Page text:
HOUSTON -- The same audience that booed Mitt Romney yesterday chided Vice President Joe Biden today, but only for ending a laundry list of the Obama administration's accomplishments.
When Biden said he was wrapping up these accomplishments, the audience of a few thousand delegates at the NAACP's annual convention shouted "No!" -- capping off a warmly received address, which warned that a Romney presidency would mean voter suppression, health care "controlled by the insurance companies," and tax hikes on millions of African American families.
Pat Sullivan / AP
Vice President Joe Biden addresses the NAACP annual convention, Thursday, July 12, 2012, in Houston.
Biden, who spoke in lieu of an address from the first black president himself, urged delegates to envision the Justice Department under a Romney administration and warned that advances in civil rights would be erased if Republicans prevail in November.
"Imagine what the Romney Justice Department will look like. Imagine when his senior adviser on constitutional issues is Robert Bork," Biden said, invoking the conservative Supreme Court nominee he famously battled against in the Senate. "Imagine the recommendations for who is likely to be picked as attorney general."
"Did you think we'd be fighting these battles again?" Biden asked.
Eric Holder, the first African American to hold the position as the nation's top law enforcement officer, spoke to the group earlier this week. Biden said that Holder and the president - unlike Republicans - want voting rights to be "expanded not diminished."
Citing Romney's proposed elimination of some tax breaks as a part of his fiscal plan, Biden claimed that a Romney presidency would result in bigger checks to the IRS out of African Americans' wallets.
"He eliminates college tuition tax credit. The earned income tax credit and the child tax credit are cut," Biden said. "The result: 2.2 million African Americans working families will see a tax increase if he succeeds. That's a fact."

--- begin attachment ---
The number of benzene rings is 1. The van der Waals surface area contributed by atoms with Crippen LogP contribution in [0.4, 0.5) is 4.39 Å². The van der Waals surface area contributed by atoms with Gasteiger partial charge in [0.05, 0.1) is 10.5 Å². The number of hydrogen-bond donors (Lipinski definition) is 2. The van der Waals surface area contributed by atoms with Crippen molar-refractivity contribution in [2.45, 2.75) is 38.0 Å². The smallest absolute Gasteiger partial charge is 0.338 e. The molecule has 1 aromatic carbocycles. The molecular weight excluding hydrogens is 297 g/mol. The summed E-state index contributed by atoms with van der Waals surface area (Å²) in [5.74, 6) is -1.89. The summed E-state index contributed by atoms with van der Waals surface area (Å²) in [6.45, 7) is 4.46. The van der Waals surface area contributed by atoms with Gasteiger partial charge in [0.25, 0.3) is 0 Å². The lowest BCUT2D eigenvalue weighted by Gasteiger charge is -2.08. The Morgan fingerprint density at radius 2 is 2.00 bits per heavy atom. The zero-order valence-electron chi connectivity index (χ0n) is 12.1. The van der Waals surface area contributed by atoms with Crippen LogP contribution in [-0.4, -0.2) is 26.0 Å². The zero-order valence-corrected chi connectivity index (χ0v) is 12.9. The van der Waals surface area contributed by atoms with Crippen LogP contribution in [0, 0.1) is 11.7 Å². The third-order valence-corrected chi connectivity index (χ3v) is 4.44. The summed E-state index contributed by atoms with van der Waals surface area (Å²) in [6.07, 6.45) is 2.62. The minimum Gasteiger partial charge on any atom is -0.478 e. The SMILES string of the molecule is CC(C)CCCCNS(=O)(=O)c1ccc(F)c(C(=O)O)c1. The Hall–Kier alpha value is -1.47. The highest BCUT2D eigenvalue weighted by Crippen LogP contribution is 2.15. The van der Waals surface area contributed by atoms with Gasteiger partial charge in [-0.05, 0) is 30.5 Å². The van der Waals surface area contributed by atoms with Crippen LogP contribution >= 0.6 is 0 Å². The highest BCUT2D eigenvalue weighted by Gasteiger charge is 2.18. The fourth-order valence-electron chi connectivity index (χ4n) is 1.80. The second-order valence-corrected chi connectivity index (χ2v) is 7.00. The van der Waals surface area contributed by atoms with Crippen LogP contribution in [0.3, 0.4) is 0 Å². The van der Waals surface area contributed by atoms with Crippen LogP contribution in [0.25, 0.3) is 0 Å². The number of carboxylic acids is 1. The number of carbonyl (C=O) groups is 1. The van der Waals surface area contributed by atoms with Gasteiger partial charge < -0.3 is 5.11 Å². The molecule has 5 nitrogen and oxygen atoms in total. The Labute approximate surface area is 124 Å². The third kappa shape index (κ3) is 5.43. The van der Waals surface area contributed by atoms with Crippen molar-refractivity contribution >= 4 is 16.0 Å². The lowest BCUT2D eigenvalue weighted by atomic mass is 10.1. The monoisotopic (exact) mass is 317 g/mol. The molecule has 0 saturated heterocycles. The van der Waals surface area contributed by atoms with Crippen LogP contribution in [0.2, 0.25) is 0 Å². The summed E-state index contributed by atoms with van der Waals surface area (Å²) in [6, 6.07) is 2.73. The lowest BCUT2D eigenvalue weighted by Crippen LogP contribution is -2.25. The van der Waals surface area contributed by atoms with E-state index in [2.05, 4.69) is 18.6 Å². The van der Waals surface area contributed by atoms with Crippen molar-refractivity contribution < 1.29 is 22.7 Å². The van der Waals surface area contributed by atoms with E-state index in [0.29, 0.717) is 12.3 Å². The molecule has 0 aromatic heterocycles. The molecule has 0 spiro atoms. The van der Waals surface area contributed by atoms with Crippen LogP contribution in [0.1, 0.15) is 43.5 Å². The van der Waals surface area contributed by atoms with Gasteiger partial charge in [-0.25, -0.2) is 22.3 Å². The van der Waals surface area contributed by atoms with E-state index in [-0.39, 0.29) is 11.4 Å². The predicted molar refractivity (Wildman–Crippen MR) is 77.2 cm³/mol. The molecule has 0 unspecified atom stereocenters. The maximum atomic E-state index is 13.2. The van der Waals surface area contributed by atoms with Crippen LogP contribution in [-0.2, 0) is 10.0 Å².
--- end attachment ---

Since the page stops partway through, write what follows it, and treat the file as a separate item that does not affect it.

Obama did not address the group due to scheduling concerns, according to the campaign, although he has no public events today. The president did appear in the form of a taped video before Biden's speech.
The large convention center ballroom was only about two-thirds full for Biden's speech. Organizers blamed the empty seats on early morning flash flooding that affected delegates' transportation to the event venue.
Attendees praised both Biden and Romney for addressing the mostly Democratic-leaning organization.
"It was a family affair, a family connection," said community development officer Alan Watkins of Houston, who said he did not fault Obama for not appearing in person. "I completely understand that the president is busy, The fact that he sent his next person in line was great."
Charles Warfield, an NAACP chapter president for Kalamazoo, Mich., said that Biden served as an effective emissary precisely because he is not African-American.
"He probably was a better choice for this convention because it would have made Barack look like, because he's black and we're black that we are in sync with everything," Warfield said. "But Vice President Biden hit every nail on the head."
Warfield lauded Romney for speaking to the group yesterday, despite broadly disagreeing with the GOP presidential nominee's agenda.
That sentiment was echoed by Marcus Barnum, a Houston financial adviser.
"I applaud his effort coming to an event such as this, because we need to hear from him," Barnum said. "I think it's important for him to try to win our vote as well."